With Business Intelligence (BI) platforms at your disposal, your organization can use data analytics to make better decisions regarding its future. However, using business intelligence platforms requires certain steps so that you can make the most of it. Here’s what you need to do to make proper use of your data. Read More
- Published: 24 Mar 2023
It is officially one week until World Backup Day—the global occasion intended to raise awareness about the importance of backups and the proper maintenance and management of them. While we are in full support of this initiative, we also want to make something clear: data backup shouldn’t be an annual consideration, it needs to be a priority each and every day.
Let’s discuss the basic tenets of business continuity for a while, and how your backup and disaster recovery (BDR) preparations should be shaped to be most effective.
What Does a Proper Business BDR Strategy Involve?
Our first recommendation is that your backup strategy should follow a policy known as the 3-2-1 Backup Rule. This rule has three parts:
- You maintain at least three copies of your data
- You store these copies in at least two different storage media
- You keep at least one of these copies offsite, preferably, in the cloud
This is the most basic way to describe the policy. However, we can share some deeper insights regarding quality backups.
What a Success-Driven BDR Implementation Should Include:
Admittedly, while “redundant” isn’t typically used as a positive descriptor, your BDR preparations are a notable example. In this case, redundancy simply means you have extra copies of your data to fall back on if needed. You don’t need to stop there, either. Your backups need to receive power in order to work, so providing redundant power supplies helps insulate you further. The same can be said of your Internet connection. Maintaining multiple connections makes it less likely that you’ll be without access.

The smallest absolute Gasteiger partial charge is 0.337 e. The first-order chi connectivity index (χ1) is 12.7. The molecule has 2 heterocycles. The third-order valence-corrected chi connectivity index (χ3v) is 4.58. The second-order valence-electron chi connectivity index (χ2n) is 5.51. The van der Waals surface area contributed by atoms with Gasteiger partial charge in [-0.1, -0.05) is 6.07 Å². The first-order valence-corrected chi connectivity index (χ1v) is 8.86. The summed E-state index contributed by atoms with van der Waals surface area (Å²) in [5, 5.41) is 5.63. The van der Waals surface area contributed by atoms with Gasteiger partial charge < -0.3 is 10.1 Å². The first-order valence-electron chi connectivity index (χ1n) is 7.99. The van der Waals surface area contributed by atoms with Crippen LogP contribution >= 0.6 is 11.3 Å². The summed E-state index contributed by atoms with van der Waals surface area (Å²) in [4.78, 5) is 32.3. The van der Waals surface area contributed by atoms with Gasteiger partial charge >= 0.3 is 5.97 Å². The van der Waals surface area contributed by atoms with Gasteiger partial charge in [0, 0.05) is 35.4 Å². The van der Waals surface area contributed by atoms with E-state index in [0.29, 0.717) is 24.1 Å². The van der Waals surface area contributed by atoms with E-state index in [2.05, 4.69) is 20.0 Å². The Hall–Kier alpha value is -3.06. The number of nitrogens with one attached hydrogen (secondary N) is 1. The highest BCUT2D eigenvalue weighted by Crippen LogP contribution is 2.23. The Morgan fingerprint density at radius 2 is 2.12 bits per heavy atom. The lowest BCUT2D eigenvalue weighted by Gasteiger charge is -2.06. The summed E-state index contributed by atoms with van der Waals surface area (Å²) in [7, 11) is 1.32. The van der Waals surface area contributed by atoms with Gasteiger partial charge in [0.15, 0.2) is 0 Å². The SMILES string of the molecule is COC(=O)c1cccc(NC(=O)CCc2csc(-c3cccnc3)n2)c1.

It shouldn’t be a surprise that migrating over a complete copy of your data is faster than trying to rewrite each file that was impacted by data loss. This is how an image-based backup functions. The speed that this approach provides is a real asset in an actual data loss event.
Clearly, your backups are important—it certainly wouldn’t help you to find out that someone had managed to infect your backup with malware, or had been stealing your data as you backed it up. To prevent this from happening, your backups need to be just as protected as your original data copies should be, with all data encrypted as it is sent to them for added safety.
We’re Here to Help!
Reach out to Compudata to learn more about how we can help you deal with your data backups, as well as the rest of your business’ essential IT. Give us a call at 1-855-405-8889 today.